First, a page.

To calculate that tax, you’ll have to find a reliable source for the price of the cryptocurrency. If you placed your trades on a cryptocurrency exchange, like Binance or Coinbase, it’s likely that the exchange from which you bought the cryptocurrency will have this information. You can usually download batches of your transactions to calculate the price of multiple sales. For tax purposes, prices must be denominated in Canadian dollars.
If you didn’t buy it on an exchange but from, say, a friend, you can find the price of the cryptocurrency on a price aggregator site like CoinMarketCap or CoinGecko, or from a price index like the CoinDesk Bitcoin Price Index These sites draw price data from several exchanges to calculate the average price of the cryptocurrency at any given moment.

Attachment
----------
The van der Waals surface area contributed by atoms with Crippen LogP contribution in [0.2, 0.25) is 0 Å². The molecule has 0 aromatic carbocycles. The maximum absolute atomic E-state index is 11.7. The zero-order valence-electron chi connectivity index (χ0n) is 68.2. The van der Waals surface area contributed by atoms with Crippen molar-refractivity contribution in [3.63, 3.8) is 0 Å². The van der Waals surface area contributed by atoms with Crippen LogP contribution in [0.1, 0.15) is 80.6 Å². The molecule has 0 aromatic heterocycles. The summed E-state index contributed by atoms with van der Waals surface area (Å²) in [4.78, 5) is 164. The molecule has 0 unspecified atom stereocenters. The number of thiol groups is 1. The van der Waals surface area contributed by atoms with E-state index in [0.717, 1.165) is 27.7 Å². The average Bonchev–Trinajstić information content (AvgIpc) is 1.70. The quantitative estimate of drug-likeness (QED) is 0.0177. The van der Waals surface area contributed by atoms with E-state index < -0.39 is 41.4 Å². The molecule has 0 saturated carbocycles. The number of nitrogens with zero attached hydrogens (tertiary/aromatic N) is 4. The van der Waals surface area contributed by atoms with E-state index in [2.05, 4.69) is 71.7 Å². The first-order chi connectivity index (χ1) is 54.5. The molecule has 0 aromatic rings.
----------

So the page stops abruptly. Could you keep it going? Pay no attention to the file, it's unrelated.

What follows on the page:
That method might not be possible if it’s an obscure, tiny coin that isn’t listed on an exchange or on price aggregators. In that case, you’ll have to work it out yourself.
There are no hard and fast rules. “Generally, the CRA’s position,” advises the CRA, “is that the fair market value is the highest price, expressed in dollars that a willing buyer and a willing seller who are both knowledgeable, informed, and prudent, and who are acting independently of each other, would agree to in an open and unrestricted market.”
The CRA advises, “Whichever method you choose, use it consistently.” That means using the same broker or price aggregator, or grabbing prices from the same time every day.